You might say that if the genome were as simple as previously believed, it would be too simple to give rise to minds that comprehend it.

But "there is not really any such thing as a 'gene for' anything as such, so much as a kind of pluripotential genetic record of the evolutionary past that, in the present... can be used in vastly differing ways by cells, organisms, species, and ecologies" (ibid.). It's more like a thesaurus than a novel.

However, hiding behind a wall of inconceivable complexity is no metaphysical escape either, because it provides no inscape to the utter simplicity and unity of our subjective selves.

It is nice to see Hart give Richard Dawkins the obamacare treatment. For genes are not "selfish," and they certainly don't determine causality at a higher level -- any more than events in the quantum world determine whether or not I can type this sentence.

As Hart describes, genetic codes are not computer programs and human beings are not robots. Rather, these are just runaway metaphors, or scientistic myth run amuck.

One thing Darwinism omits -- and must omit, based upon its prior commitment to a materialist metaphysic -- is our openness at both ends, toward both the natural and supernatural worlds.

So yes, human beings are adapted to the physical world. But we are also adapted to the the world of human subjectivity -- one might call it the psychosphere -- and a world of transcendent truth -- the pneumosphere.

The result is that our genes do not survive "because they are in some mystical sense 'selfish' but precisely because the complex organisms to which they belong are not."

Thus, "Rather than genes fashioning vehicles for their survival, life has fashioned a special genetic legacy for itself," which vastly exceeds "the narrow requisites of private survival" (ibid.).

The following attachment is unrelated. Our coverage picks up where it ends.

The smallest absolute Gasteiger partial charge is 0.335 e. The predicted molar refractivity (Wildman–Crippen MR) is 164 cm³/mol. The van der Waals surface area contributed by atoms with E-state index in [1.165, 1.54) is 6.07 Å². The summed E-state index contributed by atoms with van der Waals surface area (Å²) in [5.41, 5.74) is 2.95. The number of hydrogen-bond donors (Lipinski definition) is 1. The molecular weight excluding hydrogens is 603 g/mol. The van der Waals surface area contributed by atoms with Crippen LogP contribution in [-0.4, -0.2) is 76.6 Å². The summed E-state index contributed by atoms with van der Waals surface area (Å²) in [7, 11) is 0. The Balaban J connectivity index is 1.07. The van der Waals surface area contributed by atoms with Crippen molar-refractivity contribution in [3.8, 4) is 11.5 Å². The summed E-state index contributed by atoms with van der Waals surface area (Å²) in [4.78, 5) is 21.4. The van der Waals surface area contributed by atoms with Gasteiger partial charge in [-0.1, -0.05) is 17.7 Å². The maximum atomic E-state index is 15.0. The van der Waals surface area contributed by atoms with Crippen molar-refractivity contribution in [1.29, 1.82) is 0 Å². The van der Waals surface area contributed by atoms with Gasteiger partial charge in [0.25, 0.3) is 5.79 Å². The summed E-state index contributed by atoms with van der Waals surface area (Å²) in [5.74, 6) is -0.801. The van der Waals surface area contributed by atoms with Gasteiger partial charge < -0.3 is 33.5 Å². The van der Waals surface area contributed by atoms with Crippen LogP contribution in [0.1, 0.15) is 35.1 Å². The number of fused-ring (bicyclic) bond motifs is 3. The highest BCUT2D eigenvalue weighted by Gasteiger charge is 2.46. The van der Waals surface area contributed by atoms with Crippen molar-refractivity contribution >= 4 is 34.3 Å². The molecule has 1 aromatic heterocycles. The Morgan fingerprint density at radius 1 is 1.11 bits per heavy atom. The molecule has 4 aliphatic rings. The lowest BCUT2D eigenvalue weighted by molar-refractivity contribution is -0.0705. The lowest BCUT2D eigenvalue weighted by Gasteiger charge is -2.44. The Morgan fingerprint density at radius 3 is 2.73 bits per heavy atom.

So, if it weren't for our sophish genes, they couldn't even give rise to a Richard Dawkins strong enough to resist them and fall into sophistry.

Wednesday, November 13, 2013

If You Like Your Prison, You Can Keep Your Prison

Within the great open spiral of reality, God is "the original source and ultimate end of all desire" (Hart).

Outside this benevolent spiral, one necessarily lives in the closed circle of nature, in which desire can have no end beyond its immediate gratification. Everything else is just distraction, pretext, or self-delusion. Love reduces to sex; truth to utility; politics to power; order to force; beauty to fashion. Most sinister of all, human beings are reduced from ends to means.

In the Matrix of the Circle, when we encounter other persons -- if we are honest with ourselves and true to our impoverished view of reality -- our only task is to determine what benefit we can extract from them: how to manipulate them to our advantage. It is silly, for example, to hold a leftist -- say, Obama -- responsible for lying to us, when the leftist doesn't exist in the naive framework of truth <--> falsehood.